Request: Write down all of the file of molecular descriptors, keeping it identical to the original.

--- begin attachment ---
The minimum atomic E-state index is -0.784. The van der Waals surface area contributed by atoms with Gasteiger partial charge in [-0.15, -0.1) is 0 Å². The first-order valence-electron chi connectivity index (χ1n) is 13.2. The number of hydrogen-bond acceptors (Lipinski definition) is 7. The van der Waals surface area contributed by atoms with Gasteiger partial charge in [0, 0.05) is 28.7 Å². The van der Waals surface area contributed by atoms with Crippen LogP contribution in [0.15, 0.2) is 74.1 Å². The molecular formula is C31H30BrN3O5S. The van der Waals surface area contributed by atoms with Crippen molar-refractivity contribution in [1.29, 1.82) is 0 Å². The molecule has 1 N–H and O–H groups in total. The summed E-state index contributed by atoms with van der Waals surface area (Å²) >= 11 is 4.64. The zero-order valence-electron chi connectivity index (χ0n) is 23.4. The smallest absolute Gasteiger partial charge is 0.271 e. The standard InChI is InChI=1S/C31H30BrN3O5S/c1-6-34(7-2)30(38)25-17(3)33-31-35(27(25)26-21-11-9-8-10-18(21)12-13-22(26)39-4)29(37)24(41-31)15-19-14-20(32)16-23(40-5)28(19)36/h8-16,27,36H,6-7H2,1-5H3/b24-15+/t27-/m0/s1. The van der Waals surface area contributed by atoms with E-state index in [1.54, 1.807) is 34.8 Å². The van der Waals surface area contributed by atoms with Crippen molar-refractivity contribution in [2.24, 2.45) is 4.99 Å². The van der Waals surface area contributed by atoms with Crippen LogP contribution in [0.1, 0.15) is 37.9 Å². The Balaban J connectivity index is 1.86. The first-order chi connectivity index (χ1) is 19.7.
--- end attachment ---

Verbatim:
The minimum atomic E-state index is -0.784. The van der Waals surface area contributed by atoms with Gasteiger partial charge in [-0.15, -0.1) is 0 Å². The first-order valence-electron chi connectivity index (χ1n) is 13.2. The number of hydrogen-bond acceptors (Lipinski definition) is 7. The van der Waals surface area contributed by atoms with Gasteiger partial charge in [0, 0.05) is 28.7 Å². The van der Waals surface area contributed by atoms with Crippen LogP contribution in [0.15, 0.2) is 74.1 Å². The molecular formula is C31H30BrN3O5S. The van der Waals surface area contributed by atoms with Crippen molar-refractivity contribution in [1.29, 1.82) is 0 Å². The molecule has 1 N–H and O–H groups in total. The summed E-state index contributed by atoms with van der Waals surface area (Å²) >= 11 is 4.64. The zero-order valence-electron chi connectivity index (χ0n) is 23.4. The smallest absolute Gasteiger partial charge is 0.271 e. The standard InChI is InChI=1S/C31H30BrN3O5S/c1-6-34(7-2)30(38)25-17(3)33-31-35(27(25)26-21-11-9-8-10-18(21)12-13-22(26)39-4)29(37)24(41-31)15-19-14-20(32)16-23(40-5)28(19)36/h8-16,27,36H,6-7H2,1-5H3/b24-15+/t27-/m0/s1. The van der Waals surface area contributed by atoms with E-state index in [1.54, 1.807) is 34.8 Å². The van der Waals surface area contributed by atoms with Crippen molar-refractivity contribution in [2.24, 2.45) is 4.99 Å². The van der Waals surface area contributed by atoms with Crippen LogP contribution in [0.1, 0.15) is 37.9 Å². The Balaban J connectivity index is 1.86. The first-order chi connectivity index (χ1) is 19.7.